BREAKING BAD 5.16: “Felina”

BB1Congratulations, Vince Gilligan, you did it! As creator and executive producer of BREAKING BAD, you crafted a finale that totally lived up to the series, and you gave fans the ending they deserved.

In contrast to a lot of the high-tension episodes we’ve endured in the final run-up, this installment was almost elegiac as Walt shambled through town, tying up loose ends, settling grudges, healing wounds and saying goodbyes. It was a masterful way to end the series — leaving nothing ambiguous for viewers to fight over for years to come. BREAKING BAD was product of one vision — that of creator Vince Gilligan — and it was able to consistently confound and amaze viewers because it was true to Gilligan’s idea of the story, not network committees or viewer ratings. From first episode to last, Gilligan told his story the way he wanted to, now he has ended it his way. And that’s the way it always should have been.
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BROADCHURCH 1.8

BC4The final episode of BROADCHURCH began with Detective Inspector Alec Hardy getting his walking papers and literally walking away — but he also got his man, collaring Danny’s killer on his last day on the job. True, the murderer wanted to get caught, but Alec had his suspicions and would have got him even without Danny’s cell phone.

The best thing I can say about the BROADCHURCH finale is that lived up to it promise; the series got the ending it deserved. And, as the recently concluded DEXTER proved, that’s no easy feat.
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DOCTOR WHO, River and the Planet of the Rain Gods

Just as you probably are, I’m sitting by my mailbox awaiting my copy of the DOCTOR WHO series seven box set, and while waiting we could use some entertainment. Enter: YouTube, which features one of the minisodes included in the box set to bridge the gap between episodes or, as in this case, merely to entertain.

Enjoy “Rain Gods,” featuring River Song (Alex Kingston) and in which Matt Smith reminds us why his departure from the title role is such a tragedy…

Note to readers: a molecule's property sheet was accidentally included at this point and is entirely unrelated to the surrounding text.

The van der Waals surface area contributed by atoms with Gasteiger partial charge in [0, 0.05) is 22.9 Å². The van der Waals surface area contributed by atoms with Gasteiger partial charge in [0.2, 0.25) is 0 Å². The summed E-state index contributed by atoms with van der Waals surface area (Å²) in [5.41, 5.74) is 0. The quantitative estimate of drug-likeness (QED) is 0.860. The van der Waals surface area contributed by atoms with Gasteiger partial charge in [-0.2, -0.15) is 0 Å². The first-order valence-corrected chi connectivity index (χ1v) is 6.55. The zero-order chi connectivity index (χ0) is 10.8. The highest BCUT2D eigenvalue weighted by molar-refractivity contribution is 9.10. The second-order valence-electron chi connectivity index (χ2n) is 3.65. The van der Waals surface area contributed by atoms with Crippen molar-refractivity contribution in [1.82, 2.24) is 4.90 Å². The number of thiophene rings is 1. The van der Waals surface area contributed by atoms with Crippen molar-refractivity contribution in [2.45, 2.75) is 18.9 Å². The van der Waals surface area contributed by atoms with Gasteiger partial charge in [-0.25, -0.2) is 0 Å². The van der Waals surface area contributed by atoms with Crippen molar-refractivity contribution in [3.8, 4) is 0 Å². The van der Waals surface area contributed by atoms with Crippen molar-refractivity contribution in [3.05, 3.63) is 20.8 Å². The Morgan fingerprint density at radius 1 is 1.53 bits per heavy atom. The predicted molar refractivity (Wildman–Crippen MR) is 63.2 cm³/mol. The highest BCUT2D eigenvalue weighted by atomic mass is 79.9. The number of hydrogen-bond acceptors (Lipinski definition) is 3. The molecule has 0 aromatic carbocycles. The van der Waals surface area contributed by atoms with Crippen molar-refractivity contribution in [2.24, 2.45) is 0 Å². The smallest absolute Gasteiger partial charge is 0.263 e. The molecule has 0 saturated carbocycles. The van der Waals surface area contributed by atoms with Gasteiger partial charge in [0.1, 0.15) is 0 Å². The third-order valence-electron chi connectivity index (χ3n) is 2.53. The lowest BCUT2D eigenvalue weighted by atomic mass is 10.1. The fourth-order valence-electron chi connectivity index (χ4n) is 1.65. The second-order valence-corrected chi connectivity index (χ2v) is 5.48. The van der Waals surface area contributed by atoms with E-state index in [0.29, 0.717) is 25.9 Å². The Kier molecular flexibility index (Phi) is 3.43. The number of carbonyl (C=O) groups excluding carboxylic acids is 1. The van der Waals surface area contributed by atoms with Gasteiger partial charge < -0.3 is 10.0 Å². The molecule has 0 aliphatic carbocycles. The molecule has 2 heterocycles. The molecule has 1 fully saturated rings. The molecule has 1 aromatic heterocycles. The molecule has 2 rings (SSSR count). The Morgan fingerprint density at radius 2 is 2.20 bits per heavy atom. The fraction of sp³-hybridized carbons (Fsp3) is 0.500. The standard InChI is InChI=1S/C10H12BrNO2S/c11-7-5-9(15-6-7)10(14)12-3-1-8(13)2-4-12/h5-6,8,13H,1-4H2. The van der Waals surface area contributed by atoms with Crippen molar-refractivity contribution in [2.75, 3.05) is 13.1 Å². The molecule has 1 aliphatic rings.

On the plus side, the complete seventh series will help pass the time until the 50th anniversary story, “The Day of the Doctor,” on Nov. 23.

AGENTS OF S.H.I.E.L.D. 1.1: “Pilot”

CHLOE BENNET, CLARK GREGGI can best sum up my feeling about AGENTS OF S.H.I.E.L.D. by saying that I really wanted to like it more than I did. And I did enjoy it; I just didn’t love it. Even though I wanted to love it.

It felt like the show was coasting too much on Executive Producer Joss Whedon’s reputation and its association with last year’s blockbuster The Avengers movie. I got the sense that the pilot was Joss slapping together a demo piece and telling the network, “This is just a placeholder; trust me, the real series will be great.” And, yes, the script was generously stocked with Whedonesque quips and Easter eggs, but I expected it all to be much more… well, polished.

As such, the pilot for AoS was pretty okay, but it demonstrated nothing close to its potential. It felt a bit like one of the characters, Grant Ward — shiny and a bit smug, and not as charming as it thinks it is.
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Inking Bad


When it comes to BREAKING BAD, (almost) everyone’s a fan, and when you’re noted good-girl comics artist J. Scott Campbell, you can show your love for the show with pen and ink on Twitter!

No, Mr. Campbell did not turn Walter White and pals into his trademark voluptuous comics vixens — instead, he distilled the essences of several favorite male characters into illustrations with serious attitude!

BREAKING BAD ends its run this Sunday, so soon all we will have will be fan tributes like this.

SLEEPY HOLLOW 1.2: “Blood Moon”

SH202After last week’s pilot did the heavy lifting of establishing the show’s premise and setting up the loopy (and complicated) mythology, the second episode of SLEEPY HOLLOW had the equally tough job of setting up and status quo of the ongoing series and, luckily, it did an excellent job.

It does look like SH will follow a “monster of the week” formula, with each creature filling in some of the mythology and giving us an excuse to learn Ichabod’s and Abbie’s  backstory. I do like the winking hubris of the script, suggesting that our two leads are fated to endure seven years of biblical tribulations — that stretch would get them well into syndication territory.
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